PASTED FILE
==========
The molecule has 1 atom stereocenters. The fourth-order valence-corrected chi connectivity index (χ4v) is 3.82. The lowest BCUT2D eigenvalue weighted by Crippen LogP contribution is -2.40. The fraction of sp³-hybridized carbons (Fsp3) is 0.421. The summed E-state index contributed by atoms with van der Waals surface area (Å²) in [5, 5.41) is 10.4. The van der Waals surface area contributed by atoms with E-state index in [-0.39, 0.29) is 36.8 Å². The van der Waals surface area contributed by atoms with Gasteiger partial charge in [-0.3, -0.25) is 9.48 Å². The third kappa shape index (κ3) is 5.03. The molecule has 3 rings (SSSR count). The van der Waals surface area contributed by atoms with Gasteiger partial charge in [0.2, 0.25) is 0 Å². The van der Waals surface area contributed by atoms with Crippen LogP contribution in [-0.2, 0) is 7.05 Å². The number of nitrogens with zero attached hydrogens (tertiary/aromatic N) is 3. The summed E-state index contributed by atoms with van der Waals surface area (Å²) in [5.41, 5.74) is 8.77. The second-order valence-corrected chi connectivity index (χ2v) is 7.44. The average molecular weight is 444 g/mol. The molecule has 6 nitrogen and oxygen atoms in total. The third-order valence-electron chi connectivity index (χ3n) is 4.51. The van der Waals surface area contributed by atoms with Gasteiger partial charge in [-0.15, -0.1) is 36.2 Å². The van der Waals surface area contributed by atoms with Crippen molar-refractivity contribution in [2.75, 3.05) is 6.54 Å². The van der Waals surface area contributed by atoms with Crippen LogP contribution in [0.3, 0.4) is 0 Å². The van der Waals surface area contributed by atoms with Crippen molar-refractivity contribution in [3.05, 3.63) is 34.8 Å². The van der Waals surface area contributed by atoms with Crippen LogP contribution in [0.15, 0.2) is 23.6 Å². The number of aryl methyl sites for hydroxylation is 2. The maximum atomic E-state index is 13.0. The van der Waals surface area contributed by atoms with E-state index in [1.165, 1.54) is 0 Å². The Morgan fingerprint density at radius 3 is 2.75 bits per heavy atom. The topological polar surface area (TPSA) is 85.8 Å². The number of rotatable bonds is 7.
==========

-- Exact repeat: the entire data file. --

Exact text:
The molecule has 1 atom stereocenters. The fourth-order valence-corrected chi connectivity index (χ4v) is 3.82. The lowest BCUT2D eigenvalue weighted by Crippen LogP contribution is -2.40. The fraction of sp³-hybridized carbons (Fsp3) is 0.421. The summed E-state index contributed by atoms with van der Waals surface area (Å²) in [5, 5.41) is 10.4. The van der Waals surface area contributed by atoms with E-state index in [-0.39, 0.29) is 36.8 Å². The van der Waals surface area contributed by atoms with Gasteiger partial charge in [-0.3, -0.25) is 9.48 Å². The third kappa shape index (κ3) is 5.03. The molecule has 3 rings (SSSR count). The van der Waals surface area contributed by atoms with Gasteiger partial charge in [0.2, 0.25) is 0 Å². The van der Waals surface area contributed by atoms with Crippen LogP contribution in [-0.2, 0) is 7.05 Å². The number of nitrogens with zero attached hydrogens (tertiary/aromatic N) is 3. The summed E-state index contributed by atoms with van der Waals surface area (Å²) in [5.41, 5.74) is 8.77. The second-order valence-corrected chi connectivity index (χ2v) is 7.44. The average molecular weight is 444 g/mol. The molecule has 6 nitrogen and oxygen atoms in total. The third-order valence-electron chi connectivity index (χ3n) is 4.51. The van der Waals surface area contributed by atoms with Gasteiger partial charge in [-0.15, -0.1) is 36.2 Å². The van der Waals surface area contributed by atoms with Crippen molar-refractivity contribution in [2.75, 3.05) is 6.54 Å². The van der Waals surface area contributed by atoms with Crippen LogP contribution in [0.3, 0.4) is 0 Å². The van der Waals surface area contributed by atoms with Crippen molar-refractivity contribution in [3.05, 3.63) is 34.8 Å². The van der Waals surface area contributed by atoms with Crippen LogP contribution in [0.15, 0.2) is 23.6 Å². The number of aryl methyl sites for hydroxylation is 2. The maximum atomic E-state index is 13.0. The van der Waals surface area contributed by atoms with E-state index in [1.165, 1.54) is 0 Å². The Morgan fingerprint density at radius 3 is 2.75 bits per heavy atom. The topological polar surface area (TPSA) is 85.8 Å². The number of rotatable bonds is 7.